Independent review of Germantown water crisis released
GERMANTOWN, Tenn. (WMC) - An overview of a 26-page report on Germantown’s July water crisis was presented to city aldermen Monday night.
The crisis left thousands in Germantown without clean drinking water to bathe, drink, or wash clothes with for seven days.
An independent review was conducted by former Town of Collierville Administrator James Lewellen over the last 90 days.
“This was what I characterized as a ‘black swan’ event,” Lewellen said to the aldermen Monday night. “It’s something that had never happened.”
Lewellen says while putting the review together, he interviewed city employees, assisting agencies, residents, and businesses.
“I think the key questions were, ‘Were we prepared?’ And ‘How well did we execute?’” said Lewellen.
In his report, Lewellen says several things happened “at the right time and in the right sequence.”
First, the Southern Avenue Water Plant lost power due to a strong storm on July 18, causing the plant to rely on diesel-fueled generator power. An employee’s failure to monitor the refueling on July 19 allowed 250 to 300 gallons of fuel to contaminate the soil.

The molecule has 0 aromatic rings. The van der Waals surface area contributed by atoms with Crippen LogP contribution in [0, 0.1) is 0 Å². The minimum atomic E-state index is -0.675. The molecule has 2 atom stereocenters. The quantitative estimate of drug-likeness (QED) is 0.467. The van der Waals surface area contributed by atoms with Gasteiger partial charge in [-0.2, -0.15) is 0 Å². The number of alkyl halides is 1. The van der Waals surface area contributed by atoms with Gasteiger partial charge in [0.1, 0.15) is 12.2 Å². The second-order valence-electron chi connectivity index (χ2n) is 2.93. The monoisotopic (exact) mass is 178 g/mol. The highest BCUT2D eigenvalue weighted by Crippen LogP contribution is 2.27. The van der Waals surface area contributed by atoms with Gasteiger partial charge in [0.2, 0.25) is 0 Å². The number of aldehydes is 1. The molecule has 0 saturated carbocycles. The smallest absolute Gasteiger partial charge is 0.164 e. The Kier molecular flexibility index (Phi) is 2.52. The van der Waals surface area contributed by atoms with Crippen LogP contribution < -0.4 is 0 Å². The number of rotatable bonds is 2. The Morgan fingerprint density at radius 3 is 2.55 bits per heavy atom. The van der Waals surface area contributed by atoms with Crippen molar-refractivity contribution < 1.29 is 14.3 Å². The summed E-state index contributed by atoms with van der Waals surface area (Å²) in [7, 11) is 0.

Then, an inch-and-a-half hole in a supply line allowed the fuel to contaminate water for thousands. The busted pipe wasn’t discovered until July 24.
“Overall, given that they’ve never dealt with a situation like this, given this was something that never happened before, It took a lot of time to figure out what was going on,” said Lewellen. “I don’t think there’s any way the city could’ve shortened the response time down.”
Before that hole was found, the reservoir was emptied and cleaned, and hydrants and water lines were flushed.
Once it was discovered, the flushing process had to happen again.
However, Lewellen says the city could have improved its communication with residents.
“The information was difficult to absorb. I think they were looking for someone to put it into perspective for them and make it easier to understand,” said Lewellen.
In his report, Lewellen also says at times, the city’s message during this crisis was “misunderstood.”
He recommends the city’s communications team expand; help answer community questions and build relationships with community stakeholders and news outlets.
The report also says steps are being taken to move the generator away from the reservoir and make sure a spill-proof system is in place with an effective automatic shutoff function.
The city is also looking at its generators for any leaks or spillage.
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